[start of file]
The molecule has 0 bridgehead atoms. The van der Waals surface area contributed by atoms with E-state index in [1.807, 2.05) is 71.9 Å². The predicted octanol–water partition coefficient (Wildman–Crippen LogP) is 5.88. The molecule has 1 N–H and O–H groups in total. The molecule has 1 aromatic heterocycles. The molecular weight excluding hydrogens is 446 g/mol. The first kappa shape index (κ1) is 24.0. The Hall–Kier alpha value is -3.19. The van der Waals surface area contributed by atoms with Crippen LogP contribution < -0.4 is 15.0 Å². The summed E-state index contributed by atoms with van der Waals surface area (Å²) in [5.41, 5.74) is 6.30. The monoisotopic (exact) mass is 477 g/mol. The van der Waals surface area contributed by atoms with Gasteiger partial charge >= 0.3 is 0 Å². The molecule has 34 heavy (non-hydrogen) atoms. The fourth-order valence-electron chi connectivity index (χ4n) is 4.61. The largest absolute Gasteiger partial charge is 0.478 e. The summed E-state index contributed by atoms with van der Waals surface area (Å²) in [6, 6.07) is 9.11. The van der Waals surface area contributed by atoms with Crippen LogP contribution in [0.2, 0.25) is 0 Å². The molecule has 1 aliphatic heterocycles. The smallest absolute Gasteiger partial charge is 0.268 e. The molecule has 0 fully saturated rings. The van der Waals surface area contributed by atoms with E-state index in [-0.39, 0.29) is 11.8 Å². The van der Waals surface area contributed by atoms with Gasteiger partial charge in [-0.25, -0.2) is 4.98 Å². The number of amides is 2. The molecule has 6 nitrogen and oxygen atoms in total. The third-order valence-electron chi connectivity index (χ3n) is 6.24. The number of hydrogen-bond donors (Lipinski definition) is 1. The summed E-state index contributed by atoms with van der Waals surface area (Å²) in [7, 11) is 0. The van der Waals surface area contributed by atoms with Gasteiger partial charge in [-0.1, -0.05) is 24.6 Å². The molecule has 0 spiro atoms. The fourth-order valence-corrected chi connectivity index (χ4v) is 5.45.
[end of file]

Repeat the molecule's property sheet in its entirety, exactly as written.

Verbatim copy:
The molecule has 0 bridgehead atoms. The van der Waals surface area contributed by atoms with E-state index in [1.807, 2.05) is 71.9 Å². The predicted octanol–water partition coefficient (Wildman–Crippen LogP) is 5.88. The molecule has 1 N–H and O–H groups in total. The molecule has 1 aromatic heterocycles. The molecular weight excluding hydrogens is 446 g/mol. The first kappa shape index (κ1) is 24.0. The Hall–Kier alpha value is -3.19. The van der Waals surface area contributed by atoms with Crippen LogP contribution < -0.4 is 15.0 Å². The summed E-state index contributed by atoms with van der Waals surface area (Å²) in [5.41, 5.74) is 6.30. The monoisotopic (exact) mass is 477 g/mol. The van der Waals surface area contributed by atoms with Gasteiger partial charge >= 0.3 is 0 Å². The molecule has 34 heavy (non-hydrogen) atoms. The fourth-order valence-electron chi connectivity index (χ4n) is 4.61. The largest absolute Gasteiger partial charge is 0.478 e. The summed E-state index contributed by atoms with van der Waals surface area (Å²) in [6, 6.07) is 9.11. The van der Waals surface area contributed by atoms with Crippen LogP contribution in [0.2, 0.25) is 0 Å². The molecule has 1 aliphatic heterocycles. The smallest absolute Gasteiger partial charge is 0.268 e. The molecule has 0 fully saturated rings. The van der Waals surface area contributed by atoms with E-state index in [-0.39, 0.29) is 11.8 Å². The van der Waals surface area contributed by atoms with Gasteiger partial charge in [-0.25, -0.2) is 4.98 Å². The number of amides is 2. The molecule has 6 nitrogen and oxygen atoms in total. The third-order valence-electron chi connectivity index (χ3n) is 6.24. The number of hydrogen-bond donors (Lipinski definition) is 1. The summed E-state index contributed by atoms with van der Waals surface area (Å²) in [7, 11) is 0. The van der Waals surface area contributed by atoms with Gasteiger partial charge in [-0.1, -0.05) is 24.6 Å². The molecule has 0 spiro atoms. The fourth-order valence-corrected chi connectivity index (χ4v) is 5.45.